Confession: I’ve never written a budget, but that’s about to change…
Ok, confession time.
It's been 15 years now since I started my career as a finance and economics journalist. During that time, I've run the ruler over 15 federal budgets delivered by six different treasurers – plus a couple of mini-budgets, stimulus packages and state budgets, too.
Follow Jess’ 10-week overhaul of her personal budget to work out how you can trim any fat.Credit:Shutterstock
Without fail, I've subjected them all to rigorous evaluation and withering assessments of the likelihood the treasurer will follow through on the plan he's made.
But all along, it's been a case of do as I say, not as I do.
Indeed, for my entire life, I've never once attempted to follow the number one rule of personal finance: to write a budget and stick to it.
Until, that is, late last year when I walked into several banks attempting to get my first home loan.
"I'll just have to ask you a few questions about your living expenses," the loan assessment officer would begin. "Sure," I'd reply, thinking to myself: how hard could that be?
What followed, of course, was a barrage of questions about my outgoings for electricity, telephone, medical bills, eating out, transport, hair cuts, Ubers, shoelaces (it goes on, you get the picture), the most honest response to which would have been: "beats me".
Or perhaps, if I'm being really honest: "waaay too much".
Actually, who are we kidding? The correct answer was: both of the above.
My story has a happy ending. I got a loan. I bought a home that I love. However, I now find myself with a $760,000 mortgage to service on a single income and things are, well, a bit tight. It's all right. I earn a good income.
But it's time to get serious, particularly amid the latest ructions on global markets and predictions of recession.
Having applied the principles of economics and finance to all manner of areas, including weight loss and dating, I reckon it's time I tried applying them to the most obvious subject of all – money itself.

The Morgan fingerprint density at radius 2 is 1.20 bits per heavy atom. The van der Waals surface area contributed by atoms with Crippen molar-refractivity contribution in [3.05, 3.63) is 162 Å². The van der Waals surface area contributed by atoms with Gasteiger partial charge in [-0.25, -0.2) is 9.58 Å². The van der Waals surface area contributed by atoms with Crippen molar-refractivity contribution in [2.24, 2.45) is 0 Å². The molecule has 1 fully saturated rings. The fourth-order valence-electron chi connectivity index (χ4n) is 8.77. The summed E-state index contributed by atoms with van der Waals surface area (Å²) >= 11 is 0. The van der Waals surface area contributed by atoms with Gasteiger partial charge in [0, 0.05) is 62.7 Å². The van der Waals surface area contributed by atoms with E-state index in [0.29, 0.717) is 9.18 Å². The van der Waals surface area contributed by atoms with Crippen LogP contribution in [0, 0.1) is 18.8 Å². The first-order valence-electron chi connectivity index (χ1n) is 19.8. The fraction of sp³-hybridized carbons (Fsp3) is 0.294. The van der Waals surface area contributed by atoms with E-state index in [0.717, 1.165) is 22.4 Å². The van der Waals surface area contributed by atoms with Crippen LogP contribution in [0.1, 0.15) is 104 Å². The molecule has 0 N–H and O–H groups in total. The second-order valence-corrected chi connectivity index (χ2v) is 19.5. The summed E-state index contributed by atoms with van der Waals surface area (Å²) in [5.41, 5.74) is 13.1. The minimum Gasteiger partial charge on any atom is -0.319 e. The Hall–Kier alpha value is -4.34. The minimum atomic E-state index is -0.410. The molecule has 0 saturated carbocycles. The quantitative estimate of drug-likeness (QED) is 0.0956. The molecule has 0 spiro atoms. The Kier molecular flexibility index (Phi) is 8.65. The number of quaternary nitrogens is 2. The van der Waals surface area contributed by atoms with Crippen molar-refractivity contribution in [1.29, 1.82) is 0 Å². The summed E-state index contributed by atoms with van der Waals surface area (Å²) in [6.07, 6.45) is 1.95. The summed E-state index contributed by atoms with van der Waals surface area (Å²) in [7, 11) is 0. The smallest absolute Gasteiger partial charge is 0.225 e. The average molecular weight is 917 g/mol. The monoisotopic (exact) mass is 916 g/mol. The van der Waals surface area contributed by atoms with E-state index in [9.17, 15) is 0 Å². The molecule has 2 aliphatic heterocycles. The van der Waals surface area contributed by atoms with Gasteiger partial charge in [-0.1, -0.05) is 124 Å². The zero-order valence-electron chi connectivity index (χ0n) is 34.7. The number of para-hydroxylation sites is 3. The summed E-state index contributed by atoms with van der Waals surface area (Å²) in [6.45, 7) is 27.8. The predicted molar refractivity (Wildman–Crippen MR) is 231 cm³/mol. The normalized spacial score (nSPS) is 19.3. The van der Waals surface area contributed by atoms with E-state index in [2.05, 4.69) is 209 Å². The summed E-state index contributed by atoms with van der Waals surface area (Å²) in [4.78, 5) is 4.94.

I'm not alone in my budgeting neglect. Surveys suggest just one or two out of every 10 Aussies really know what their monthly expenses are. That's despite listing your expenses and writing a budget being the first piece of advice you'll encounter in most personal finance books and, indeed, the government's own MoneySmart website.
Write a budget. Review it regularly. Stick to it. Simple, right? Except, it seems, it really isn't.
Some commentators say don't even bother, it's too complicated.
The Barefoot Investor, Scott Pape, says in his eponymous book that the advice to "get on a budget" is "dead wrong". "Using willpower to force yourself to stick to a rigid budget, day in day out, just doesn't work," Pape writes. Instead, he prefers to just use a rough rule of thumb that daily expenses will take up about 60 per cent of your take-home pay.
I love the Barefoot approach to finances. But I reckon there's more work to be done on tracking and minimising household expenses.
So, I've decided to spend the next 10 weeks overhauling my personal budget, listing out every expense and trying to get a better deal for each.
I appreciate that not everyone is a spreadsheet nerd like me. That's OK. I intend to do all the hard work, and I'll simply share the results with you. Play along at home with me, and by the new financial year, you too can have a list of all your expenses and the best ways to save on each.
Sounds fun, right?!
To get ready, I've trawled through the more than 700 household expenses listed by Aussie families who have participated in the Australian Bureau of Statistics' latest Household Expenditure Survey.
From Cheerios to toilet paper to gas bottles for the barbecue, I've allocated each into 10 categories, including housing, transport, food, health, utilities and lifestyle. For the next 10 weeks, I'll be trawling through each category, sifting, sorting and identifying potential savings in each.
You may think of me as a taller and blonder version of the Japanese tidying guru, Marie Kondo, whose methodology for ridding your home of clutter involves working through household items by category – starting with clothes and ending with sentimental items. The idea for each is to throw everything from one category into a big pile on the bed and keep only the items that "spark joy".
Kondo doesn't mention the contents of bank accounts and credit cards, but I reckon the same can be applied to personal finances.
And when it comes to household expenses to declutter, there's only one place to start. The data shows that the number one expense for most Aussie families is housing, be it a mortgage or rent.
I doubt that either sparks much joy for anyone, but finding some savings just might. So, this week I'll be giving my own mortgage a health check while also talking to experts about how everyone can get a better deal from their lender, or landlord.
I'll let you know how I get on next Sunday.
Follow Jess' journey on Instagram at @Jess_Irvine_pics or email her your favourite money saving tips to [email protected]
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